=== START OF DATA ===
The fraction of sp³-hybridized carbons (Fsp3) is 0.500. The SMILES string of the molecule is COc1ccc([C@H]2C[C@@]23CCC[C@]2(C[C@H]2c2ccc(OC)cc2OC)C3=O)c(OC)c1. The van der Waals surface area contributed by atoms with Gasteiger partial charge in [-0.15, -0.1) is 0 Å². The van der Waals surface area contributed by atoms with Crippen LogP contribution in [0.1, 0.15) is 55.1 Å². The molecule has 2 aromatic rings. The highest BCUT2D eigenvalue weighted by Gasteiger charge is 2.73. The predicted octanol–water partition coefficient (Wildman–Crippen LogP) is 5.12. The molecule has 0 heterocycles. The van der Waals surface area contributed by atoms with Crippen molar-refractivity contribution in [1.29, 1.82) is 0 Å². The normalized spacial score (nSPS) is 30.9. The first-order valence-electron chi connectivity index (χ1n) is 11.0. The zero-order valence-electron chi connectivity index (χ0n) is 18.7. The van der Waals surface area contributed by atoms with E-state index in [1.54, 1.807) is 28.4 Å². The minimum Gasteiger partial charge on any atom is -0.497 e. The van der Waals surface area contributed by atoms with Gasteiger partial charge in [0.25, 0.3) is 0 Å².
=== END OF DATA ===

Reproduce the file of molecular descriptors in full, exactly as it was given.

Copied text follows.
The fraction of sp³-hybridized carbons (Fsp3) is 0.500. The SMILES string of the molecule is COc1ccc([C@H]2C[C@@]23CCC[C@]2(C[C@H]2c2ccc(OC)cc2OC)C3=O)c(OC)c1. The van der Waals surface area contributed by atoms with Gasteiger partial charge in [-0.15, -0.1) is 0 Å². The van der Waals surface area contributed by atoms with Crippen LogP contribution in [0.1, 0.15) is 55.1 Å². The molecule has 2 aromatic rings. The highest BCUT2D eigenvalue weighted by Gasteiger charge is 2.73. The predicted octanol–water partition coefficient (Wildman–Crippen LogP) is 5.12. The molecule has 0 heterocycles. The van der Waals surface area contributed by atoms with Crippen molar-refractivity contribution in [1.29, 1.82) is 0 Å². The normalized spacial score (nSPS) is 30.9. The first-order valence-electron chi connectivity index (χ1n) is 11.0. The zero-order valence-electron chi connectivity index (χ0n) is 18.7. The van der Waals surface area contributed by atoms with E-state index in [1.54, 1.807) is 28.4 Å². The minimum Gasteiger partial charge on any atom is -0.497 e. The van der Waals surface area contributed by atoms with Gasteiger partial charge in [0.25, 0.3) is 0 Å².